There is something special about cooking with that beautiful soup ladle that used to be grandmas, or setting the table with hand woven placemats on special occasions. Each of us can probably pick at least a few items in our home that bring us joy when we use them. I have a friend who loves special dishes. Even with four young children, she rarely doled out a plastic cup or plate. Instead, she continually replaced those broken cereal bowls with dishes she found here and there, because they brought joy to her living space, and to her work of keeping her home.
Since the beginning of time, humankind has been creating beautiful, functional art. There is beauty in the creation process, and even in the humblest of tools and objects, there can be found a simplistic beauty in its form. In some of the earliest architecture uncovered from ancient times, we still find remnants of the art and beauty that was integrated into their work and living spaces. There are beautiful mosaics covering floors and walls, and pottery depicting beautiful scenes of cultures from long ago. Functional art tells us the story of the people who used them.
The draw to functional art still remains today, and the appreciation of it continues to be embraced. It is such a part of our culture that we can forget the connection. I think it’s part of what makes the human race so remarkable. If you take a moment to look around you, you will most likely find several items in sight that can fall into the category of functional art. And the beauty of art is that it is subjective in nature. We all see beauty in different ways. For some, it might be in the hand drawn sketch on the flower vase in your window; or that handmade artisan basket that holds your favorite throw. For others, it might be the hand carved salad bowl, or the hand-dyed tea towel.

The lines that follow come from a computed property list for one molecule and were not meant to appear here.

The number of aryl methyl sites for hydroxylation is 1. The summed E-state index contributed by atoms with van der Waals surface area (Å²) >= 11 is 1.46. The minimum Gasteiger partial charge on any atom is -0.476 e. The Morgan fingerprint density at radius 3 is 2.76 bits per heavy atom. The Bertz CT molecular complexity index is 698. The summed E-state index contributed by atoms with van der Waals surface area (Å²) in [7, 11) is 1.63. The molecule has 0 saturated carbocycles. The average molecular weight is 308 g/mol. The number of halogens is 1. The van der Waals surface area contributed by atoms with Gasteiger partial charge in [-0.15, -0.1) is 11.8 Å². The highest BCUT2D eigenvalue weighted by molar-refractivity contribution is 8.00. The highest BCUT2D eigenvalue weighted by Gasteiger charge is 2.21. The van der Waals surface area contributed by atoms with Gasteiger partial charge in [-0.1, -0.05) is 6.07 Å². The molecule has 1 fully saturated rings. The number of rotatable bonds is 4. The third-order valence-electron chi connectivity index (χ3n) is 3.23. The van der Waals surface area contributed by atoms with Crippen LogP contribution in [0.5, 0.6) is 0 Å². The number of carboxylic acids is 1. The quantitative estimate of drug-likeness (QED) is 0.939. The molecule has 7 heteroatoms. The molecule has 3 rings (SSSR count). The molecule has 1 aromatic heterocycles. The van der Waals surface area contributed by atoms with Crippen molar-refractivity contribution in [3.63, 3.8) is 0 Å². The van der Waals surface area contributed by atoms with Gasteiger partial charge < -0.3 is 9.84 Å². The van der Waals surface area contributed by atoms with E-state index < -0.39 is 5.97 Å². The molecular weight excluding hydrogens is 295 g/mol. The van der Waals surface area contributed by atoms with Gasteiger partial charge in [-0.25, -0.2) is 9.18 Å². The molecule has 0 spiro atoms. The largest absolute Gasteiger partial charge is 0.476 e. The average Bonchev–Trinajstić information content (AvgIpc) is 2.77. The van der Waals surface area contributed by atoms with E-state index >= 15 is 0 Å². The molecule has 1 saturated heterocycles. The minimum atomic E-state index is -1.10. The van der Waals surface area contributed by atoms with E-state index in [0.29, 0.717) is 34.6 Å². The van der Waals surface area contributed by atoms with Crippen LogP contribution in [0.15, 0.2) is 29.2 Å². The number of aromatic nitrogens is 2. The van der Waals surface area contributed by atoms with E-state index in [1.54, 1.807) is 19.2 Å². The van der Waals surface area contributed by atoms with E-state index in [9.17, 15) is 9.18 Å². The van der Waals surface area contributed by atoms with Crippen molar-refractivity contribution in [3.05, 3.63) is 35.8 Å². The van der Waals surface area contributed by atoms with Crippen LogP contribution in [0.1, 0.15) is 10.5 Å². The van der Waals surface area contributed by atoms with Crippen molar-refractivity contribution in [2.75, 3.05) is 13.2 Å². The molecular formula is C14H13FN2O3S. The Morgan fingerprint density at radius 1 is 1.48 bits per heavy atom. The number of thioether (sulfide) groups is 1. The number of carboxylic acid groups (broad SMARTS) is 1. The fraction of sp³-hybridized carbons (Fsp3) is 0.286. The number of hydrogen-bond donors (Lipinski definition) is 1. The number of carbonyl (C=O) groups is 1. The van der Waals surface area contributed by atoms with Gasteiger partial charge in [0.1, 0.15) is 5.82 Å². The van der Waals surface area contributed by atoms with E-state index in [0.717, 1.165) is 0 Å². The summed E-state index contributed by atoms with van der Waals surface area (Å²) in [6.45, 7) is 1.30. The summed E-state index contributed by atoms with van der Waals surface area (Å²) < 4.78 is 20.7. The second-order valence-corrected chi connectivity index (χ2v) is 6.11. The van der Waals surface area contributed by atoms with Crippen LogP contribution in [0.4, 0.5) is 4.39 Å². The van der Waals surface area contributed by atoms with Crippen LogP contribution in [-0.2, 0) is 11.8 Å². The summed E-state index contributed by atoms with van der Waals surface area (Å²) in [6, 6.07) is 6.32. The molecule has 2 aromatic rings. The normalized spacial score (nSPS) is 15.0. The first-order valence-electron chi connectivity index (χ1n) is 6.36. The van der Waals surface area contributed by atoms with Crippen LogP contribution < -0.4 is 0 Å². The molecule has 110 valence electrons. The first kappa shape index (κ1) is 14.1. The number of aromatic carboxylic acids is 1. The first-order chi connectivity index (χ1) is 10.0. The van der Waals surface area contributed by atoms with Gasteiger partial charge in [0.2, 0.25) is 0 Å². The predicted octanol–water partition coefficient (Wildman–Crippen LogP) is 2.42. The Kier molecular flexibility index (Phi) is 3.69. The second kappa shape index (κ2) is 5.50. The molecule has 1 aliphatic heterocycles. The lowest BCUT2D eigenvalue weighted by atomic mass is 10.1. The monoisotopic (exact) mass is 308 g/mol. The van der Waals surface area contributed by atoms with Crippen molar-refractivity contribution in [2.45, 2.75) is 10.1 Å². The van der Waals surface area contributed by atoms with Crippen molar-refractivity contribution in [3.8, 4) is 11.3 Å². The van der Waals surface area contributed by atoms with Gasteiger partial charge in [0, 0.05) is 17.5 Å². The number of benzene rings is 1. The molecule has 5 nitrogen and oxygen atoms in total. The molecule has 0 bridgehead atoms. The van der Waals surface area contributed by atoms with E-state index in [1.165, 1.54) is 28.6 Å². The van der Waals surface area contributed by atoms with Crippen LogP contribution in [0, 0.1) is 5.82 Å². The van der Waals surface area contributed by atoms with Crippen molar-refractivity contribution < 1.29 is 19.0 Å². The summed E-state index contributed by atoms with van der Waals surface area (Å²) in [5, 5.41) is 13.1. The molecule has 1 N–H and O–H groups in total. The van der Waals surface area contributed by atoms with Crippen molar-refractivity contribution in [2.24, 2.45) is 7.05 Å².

When I first embarked on my journey to create Bailey Builds, my business centered around functional art through furniture building. I used wood from pallets and discarded lumber to create furniture that was not only functional, but intriguing to look at. With wood as my medium, I created chevron patterns and played with color, incorporating different design elements and textures into benches, tables, and the like. One of the pieces that still gains attraction years later, was my spin on a laundry sorter hidden within a hutch. It became viral. I think the fact that it served a much needed purpose in many homes, but was also a beautiful piece of furniture that could accent any living space, made the combination so popular.
Throughout the course of my artisan journey, I landed on what you know today as our Modern and Classic Mosaic Wall art, which was born out of the scraps of the furniture pieces I created, as I strove to utilize as much of the recycled wood as possible. I love creating these pieces because they add both warmth and intrigue to any space. It has been fun to come full circle and take the art of our mosaics and marry them with the elements of form and function. And once again, creating something that both serves a need and is beautiful to look at has proven to be a welcomed addition to our Bailey Builds Collection.
So far our Bailey Builds team has come up with some beautiful designs to make life a little more organized. We started with coasters and bookmarks. Our first larger offering was our Classic Mosaic Coat Hook Rack. Then came our Plant Irrigator Shelf. Our first Modern Mosaic offering has been our Key Hook Rack, and we’re looking forward to creating other pieces of functional art in the future.
Life is busy. Adding beautiful tools that make our life easier should be a staple. They are what make up some of the simple pleasures of life. Do you have a favorite coffee mug that you’ll reach to the back of the cupboard to find, to savor your morning coffee with? Or perhaps it’s that new table runner that makes you smile as you set the table for dinner. Whatever the case, fill your life with the simple pleasure of functional art. Do you have any ideas for functional art to add to our collection? Let us know at email@example.com.